Mass arrest of antisemitic soccer fans ‘important’ milestone, says top official

“The impact extends far beyond the subway and the stadium. They are copied by children in the classroom who think it’s cool to use ‘Jew’ as a term of abuse.”

By Ben Cohen, Algemeiner

The arrest of more than 150 soccer fans on Saturday by Dutch police as they chanted antisemitic slogans on their way to a top-flight match in Amsterdam has been greeted as an “important” signal that hatred of Jews will no longer be met with impunity, the Netherlands national coordinator for combating antisemitism said on Monday.

The 154 supporters of Dutch team AZ Alkmaar were detained by police officers as they made their way to Saturday’s match against Amsterdam’s flagship side Ajax, which is widely regarded as a “Jewish” club in the mythology of Dutch soccer. As they traveled to the city’s Johan Cruyff Arena on the metro, police officers repeatedly ordered the fans to stop chanting antisemitic slogans that are frequently heard at soccer matches in the Netherlands, among them “Hamas, Hamas, Jews to the gas,” “all Jews must die,” and “we burn Jews together, because Jews burn best.”

The metro was eventually stopped at the Strandvliet station at 7.30 pm, where police officers arrested the fans after they failed to heed repeated warnings to stop the chants, Dutch news outlet De Volksrant reported. Following the arrests, violence broke out on the bus transporting the fans to a local jail, with windows smashed and two police officers assaulted and verbally abused. Eleven fans subsequently spent the night in the cells. The public prosecutor is currently deliberating on whether to press further charges against the group.

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The willingness of the police to overcome the logistical challenge of arresting large numbers of soccer fans proved that the Dutch authorities were no longer willing to tolerate antisemitic agitation, the Netherlands national coordinator for combating antisemitism, Eddo Verdoner, told Dutch media outlets.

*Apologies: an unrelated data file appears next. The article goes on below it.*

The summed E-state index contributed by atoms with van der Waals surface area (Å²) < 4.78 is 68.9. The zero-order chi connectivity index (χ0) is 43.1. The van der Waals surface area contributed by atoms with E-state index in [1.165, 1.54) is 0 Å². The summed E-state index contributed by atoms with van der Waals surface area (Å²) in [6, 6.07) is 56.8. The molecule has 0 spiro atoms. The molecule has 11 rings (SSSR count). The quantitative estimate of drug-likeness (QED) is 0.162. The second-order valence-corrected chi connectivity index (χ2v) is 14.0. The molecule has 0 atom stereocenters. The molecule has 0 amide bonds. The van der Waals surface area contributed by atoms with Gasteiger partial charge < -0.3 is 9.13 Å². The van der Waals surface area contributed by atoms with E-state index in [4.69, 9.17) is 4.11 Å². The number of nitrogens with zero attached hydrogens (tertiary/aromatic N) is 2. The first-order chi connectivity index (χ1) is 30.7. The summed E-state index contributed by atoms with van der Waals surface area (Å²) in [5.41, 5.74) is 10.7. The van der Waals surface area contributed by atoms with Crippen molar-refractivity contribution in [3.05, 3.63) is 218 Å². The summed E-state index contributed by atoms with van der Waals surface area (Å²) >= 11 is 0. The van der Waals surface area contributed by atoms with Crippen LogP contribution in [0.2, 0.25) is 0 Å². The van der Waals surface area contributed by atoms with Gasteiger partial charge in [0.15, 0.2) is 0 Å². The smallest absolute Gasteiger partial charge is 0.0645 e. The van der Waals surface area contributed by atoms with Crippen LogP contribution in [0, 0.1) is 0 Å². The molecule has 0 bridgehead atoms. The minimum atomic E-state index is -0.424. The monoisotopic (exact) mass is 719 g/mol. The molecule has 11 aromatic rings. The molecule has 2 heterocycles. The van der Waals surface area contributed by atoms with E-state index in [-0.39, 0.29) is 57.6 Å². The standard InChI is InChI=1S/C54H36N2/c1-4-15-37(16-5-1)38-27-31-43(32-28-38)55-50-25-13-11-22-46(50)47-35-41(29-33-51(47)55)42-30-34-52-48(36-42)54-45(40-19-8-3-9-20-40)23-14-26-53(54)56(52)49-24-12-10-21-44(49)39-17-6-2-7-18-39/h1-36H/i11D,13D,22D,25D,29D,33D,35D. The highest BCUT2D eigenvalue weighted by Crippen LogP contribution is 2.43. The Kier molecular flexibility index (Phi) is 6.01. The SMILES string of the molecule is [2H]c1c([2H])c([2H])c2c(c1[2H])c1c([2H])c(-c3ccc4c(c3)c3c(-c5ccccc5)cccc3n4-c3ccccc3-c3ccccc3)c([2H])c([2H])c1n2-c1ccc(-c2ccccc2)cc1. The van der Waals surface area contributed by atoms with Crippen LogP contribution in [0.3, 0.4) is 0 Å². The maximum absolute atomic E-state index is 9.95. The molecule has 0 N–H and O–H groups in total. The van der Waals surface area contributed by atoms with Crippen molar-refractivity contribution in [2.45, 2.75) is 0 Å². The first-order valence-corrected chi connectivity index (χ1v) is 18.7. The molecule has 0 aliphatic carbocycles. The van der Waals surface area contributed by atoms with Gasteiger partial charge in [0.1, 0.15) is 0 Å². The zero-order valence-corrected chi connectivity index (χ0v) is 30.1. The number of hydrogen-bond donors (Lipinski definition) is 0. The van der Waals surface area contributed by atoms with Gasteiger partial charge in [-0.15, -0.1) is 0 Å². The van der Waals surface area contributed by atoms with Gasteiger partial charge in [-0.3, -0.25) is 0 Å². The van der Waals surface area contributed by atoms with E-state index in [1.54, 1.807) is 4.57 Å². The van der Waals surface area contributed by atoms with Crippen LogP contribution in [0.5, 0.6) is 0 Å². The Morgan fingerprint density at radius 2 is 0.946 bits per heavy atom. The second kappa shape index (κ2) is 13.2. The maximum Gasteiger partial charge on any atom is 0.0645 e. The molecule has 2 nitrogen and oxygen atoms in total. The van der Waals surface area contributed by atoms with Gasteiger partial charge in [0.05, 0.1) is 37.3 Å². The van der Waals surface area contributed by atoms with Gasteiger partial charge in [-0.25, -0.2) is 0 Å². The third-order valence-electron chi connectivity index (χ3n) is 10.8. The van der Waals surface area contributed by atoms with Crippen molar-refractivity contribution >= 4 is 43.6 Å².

“This is a signal that impunity does not exist,” Verdoner said. Referring to the observance of the annual Remembrance Day for World War II victims on May 4, Verdoner added that “we should learn from that: Antisemitism has no place in society.”

Verdoner emphasized that the scenes witnessed on Saturday should not be regarded as merely a problem in the country’s soccer stadiums.

“We shouldn’t pretend that these are ‘just’ antisemitic chants from football supporters,” he said. “The impact extends far beyond the subway and the stadium. They are copied by children in the classroom. They hear this in stadiums and think: it’s cool to use ‘Jew’ as a term of abuse. The tolerance, the indifference, it has to stop.”

The incident was widely condemned by Dutch officials, including Amsterdam Mayor Femke Halsema, who called the chanting “unacceptable” and “painful.” Halsema has already adopted a tougher approach to antisemitic soccer fans, having earlier this year banned supporters of Ajax rivals PSV Eindhoven from attending a match in Amsterdam because of chants that targeted Jews at a previous game.

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Separately, the management of AZ Alkmaar issued a statement condemning the chanting, while the city’s mayor, Anja Schouten, said she was “extremely angry and disappointed.”

“Antisemitism is unacceptable and does not belong anywhere, not in our municipality, not in football, not at AZ,” she stressed.